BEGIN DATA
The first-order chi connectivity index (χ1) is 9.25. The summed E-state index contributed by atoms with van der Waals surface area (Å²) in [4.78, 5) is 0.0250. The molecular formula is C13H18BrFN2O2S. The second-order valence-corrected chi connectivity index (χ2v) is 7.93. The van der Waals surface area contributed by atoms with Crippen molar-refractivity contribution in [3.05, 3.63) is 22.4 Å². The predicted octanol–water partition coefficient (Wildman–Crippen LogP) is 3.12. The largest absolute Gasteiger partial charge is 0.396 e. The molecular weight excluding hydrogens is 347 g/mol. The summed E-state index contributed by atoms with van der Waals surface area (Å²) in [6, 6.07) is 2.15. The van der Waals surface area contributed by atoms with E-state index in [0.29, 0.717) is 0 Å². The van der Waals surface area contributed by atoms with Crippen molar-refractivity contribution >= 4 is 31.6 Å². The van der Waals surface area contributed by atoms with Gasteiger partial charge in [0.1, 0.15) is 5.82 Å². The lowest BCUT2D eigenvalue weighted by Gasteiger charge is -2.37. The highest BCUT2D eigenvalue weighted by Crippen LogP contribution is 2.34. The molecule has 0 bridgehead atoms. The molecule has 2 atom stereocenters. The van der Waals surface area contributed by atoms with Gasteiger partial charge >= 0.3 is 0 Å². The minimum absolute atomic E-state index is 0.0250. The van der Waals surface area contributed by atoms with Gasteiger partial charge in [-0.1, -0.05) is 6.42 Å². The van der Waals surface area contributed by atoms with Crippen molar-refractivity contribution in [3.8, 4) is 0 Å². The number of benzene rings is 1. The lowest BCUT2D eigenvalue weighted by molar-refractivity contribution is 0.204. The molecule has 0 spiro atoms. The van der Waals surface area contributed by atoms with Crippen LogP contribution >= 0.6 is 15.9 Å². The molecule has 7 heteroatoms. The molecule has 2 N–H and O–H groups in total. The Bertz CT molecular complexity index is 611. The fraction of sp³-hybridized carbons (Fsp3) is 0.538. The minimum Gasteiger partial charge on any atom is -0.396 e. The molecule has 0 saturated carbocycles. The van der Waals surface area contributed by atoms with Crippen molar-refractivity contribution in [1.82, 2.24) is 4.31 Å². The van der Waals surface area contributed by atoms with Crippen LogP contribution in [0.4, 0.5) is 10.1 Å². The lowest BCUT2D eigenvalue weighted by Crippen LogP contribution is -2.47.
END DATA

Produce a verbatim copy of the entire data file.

The first-order chi connectivity index (χ1) is 9.25. The summed E-state index contributed by atoms with van der Waals surface area (Å²) in [4.78, 5) is 0.0250. The molecular formula is C13H18BrFN2O2S. The second-order valence-corrected chi connectivity index (χ2v) is 7.93. The van der Waals surface area contributed by atoms with Crippen molar-refractivity contribution in [3.05, 3.63) is 22.4 Å². The predicted octanol–water partition coefficient (Wildman–Crippen LogP) is 3.12. The largest absolute Gasteiger partial charge is 0.396 e. The molecular weight excluding hydrogens is 347 g/mol. The summed E-state index contributed by atoms with van der Waals surface area (Å²) in [6, 6.07) is 2.15. The van der Waals surface area contributed by atoms with E-state index in [0.29, 0.717) is 0 Å². The van der Waals surface area contributed by atoms with Crippen molar-refractivity contribution >= 4 is 31.6 Å². The van der Waals surface area contributed by atoms with Gasteiger partial charge in [0.1, 0.15) is 5.82 Å². The lowest BCUT2D eigenvalue weighted by Gasteiger charge is -2.37. The highest BCUT2D eigenvalue weighted by Crippen LogP contribution is 2.34. The molecule has 0 bridgehead atoms. The molecule has 2 atom stereocenters. The van der Waals surface area contributed by atoms with Gasteiger partial charge >= 0.3 is 0 Å². The minimum absolute atomic E-state index is 0.0250. The van der Waals surface area contributed by atoms with Gasteiger partial charge in [-0.1, -0.05) is 6.42 Å². The van der Waals surface area contributed by atoms with Crippen molar-refractivity contribution in [3.8, 4) is 0 Å². The number of benzene rings is 1. The lowest BCUT2D eigenvalue weighted by molar-refractivity contribution is 0.204. The molecule has 0 spiro atoms. The van der Waals surface area contributed by atoms with Crippen LogP contribution >= 0.6 is 15.9 Å². The molecule has 7 heteroatoms. The molecule has 2 N–H and O–H groups in total. The Bertz CT molecular complexity index is 611. The fraction of sp³-hybridized carbons (Fsp3) is 0.538. The minimum Gasteiger partial charge on any atom is -0.396 e. The molecule has 0 saturated carbocycles. The van der Waals surface area contributed by atoms with Crippen molar-refractivity contribution in [1.82, 2.24) is 4.31 Å². The van der Waals surface area contributed by atoms with Crippen LogP contribution in [0.4, 0.5) is 10.1 Å². The lowest BCUT2D eigenvalue weighted by Crippen LogP contribution is -2.47.